Logo Rob Buckley – Freelance Journalist and Editor

A 16:9 shelf life?

A 16:9 shelf life?

Ever tried fitting a square peg in a roundhole? Since digital TV now gives them the chance, Robert Buckley asks why digital broadcasters don't show more widescreen films in widescreen

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A deal with Cinemascope originator Fox, however, means that from next month there'll be plenty of widescreen material, including the likes of The Inn of the Sixth Happiness. For these films - closer to 21:9 than 16:9 - he'll demand scope masters, says McGhee, and transmit them letterbox where he can. His secret of showing films in the optimum format is: “if 1 don't like the master I get, I send it back.”

Relative to the amount it shows, Sky Digital's widescreen film output is a lot smaller. Out of four Sky Moviemax signals, five Sky Premier and two Sky Cinema, only one of Sky Premier's is widescreen, and only between 6pm and midnight. Anyone signed up to On Digital with a Sky Premier option doesn't get that; they get what analogue Sky subscribers get - strictly 4:3. Whether that's because Sky isn't sending the widescreen signal or On isn't signalling it correctly isn't clear.

Sky says it “shows films as and where widescreen is available.” And one reason that doesn't amount to much, it complains, is that “studios aren't keen to put them out.” And when they do, half of them aren't true widescreen but letterbox, and “so we have to give them the heave-ho.”

For the pay-per-view market, however, this month Skylaunches two digital channels for widescreen films on Sky Box Office. The new channels will be showing one or two widescreen films each week for Sky Digital subscribers.

But you don't have to pay to watch films wide. All BBC2 films have been widescreen for six years, albeit in the unpopular letterbox format. Not so on BBC1, but that's a demographics thing, says the BBC: BBC2 viewers like letterbox, while BBCI viewers are more conservative.

So the BBC has a sizeable stash of widescreen transmission copies, initially kept on D3. but for more than a year now on DigiBeta. These transmit full digital widescreen to BBC2 film viewers who can receive it. Most are from material supplied by the distributor, but some are from the BBC's equally sizeable stash of 35mm prints acquired over the years. Because, as the BBC's manager of technical operations for acquisitions Terry Smith agrees, distributors could try harder.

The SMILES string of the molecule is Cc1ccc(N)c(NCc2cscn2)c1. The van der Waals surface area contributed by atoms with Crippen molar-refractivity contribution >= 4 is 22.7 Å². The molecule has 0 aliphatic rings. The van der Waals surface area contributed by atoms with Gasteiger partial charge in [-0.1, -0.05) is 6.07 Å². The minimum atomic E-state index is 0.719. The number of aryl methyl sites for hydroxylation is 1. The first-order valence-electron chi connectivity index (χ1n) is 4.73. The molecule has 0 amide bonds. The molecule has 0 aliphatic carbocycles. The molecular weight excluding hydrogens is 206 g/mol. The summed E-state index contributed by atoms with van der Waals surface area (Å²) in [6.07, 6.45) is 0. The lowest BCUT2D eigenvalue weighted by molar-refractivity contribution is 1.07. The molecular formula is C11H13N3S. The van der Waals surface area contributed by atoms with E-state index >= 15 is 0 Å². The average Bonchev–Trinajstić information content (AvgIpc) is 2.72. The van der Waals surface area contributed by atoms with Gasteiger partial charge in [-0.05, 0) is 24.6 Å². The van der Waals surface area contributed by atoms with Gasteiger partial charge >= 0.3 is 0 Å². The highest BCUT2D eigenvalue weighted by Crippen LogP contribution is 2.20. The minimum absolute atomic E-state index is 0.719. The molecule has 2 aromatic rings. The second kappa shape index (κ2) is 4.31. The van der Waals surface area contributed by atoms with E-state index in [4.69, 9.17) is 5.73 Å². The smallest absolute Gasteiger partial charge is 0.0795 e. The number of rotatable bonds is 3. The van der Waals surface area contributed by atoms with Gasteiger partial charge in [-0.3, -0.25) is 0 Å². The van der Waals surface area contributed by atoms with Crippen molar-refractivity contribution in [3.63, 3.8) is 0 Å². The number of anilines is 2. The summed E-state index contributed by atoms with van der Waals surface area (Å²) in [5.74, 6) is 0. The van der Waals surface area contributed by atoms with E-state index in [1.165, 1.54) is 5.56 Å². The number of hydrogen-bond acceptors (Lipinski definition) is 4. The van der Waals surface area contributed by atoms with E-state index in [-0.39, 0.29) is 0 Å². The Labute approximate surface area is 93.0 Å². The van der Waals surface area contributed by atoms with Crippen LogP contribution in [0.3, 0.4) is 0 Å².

Smith is part of pan-broadcaster group Bugs (Broadcasters' User Group) through which broadcasters from Channel 5 to Sky are lobbying distributors to cater more to widescreen broadcasting. Some are better than others, he says, and are gradually converting back-catalogues, but “what they tend to supply is full-scope 21:9 masters semi squeezed to 16:9, which is more suited to DVD. We usually have to work on a master to get proper 16:9.” But that's the BBC; many other channels don't have its generous resources to hand.

So how does this patchy support for widescreen go down with the film-makers? “Mv philosophy.” says Chris Jones of independent Living Spirit, “is just to compose the image the way you want to compose it. Frankly, it doesn't make any difference as long as you're not shooting in full anamorphic.

”It's the sort of thing anal cameramen and telecine operators get worked up about. With 16:9, you just zoom into the middle of the shot for TV. If I could, I'd shootevery film in full Cinemascope but you have to have more set, you have to have more light...- you have to have more budget.

Jones feels neither distributors nor broadcasters “give a damn. Star Wars is awful in 4:3; no one should be subjected to it. And look at any standard Channel 5 film, it's just horrible. But it's out of your control, there's nothing you can do about it.”

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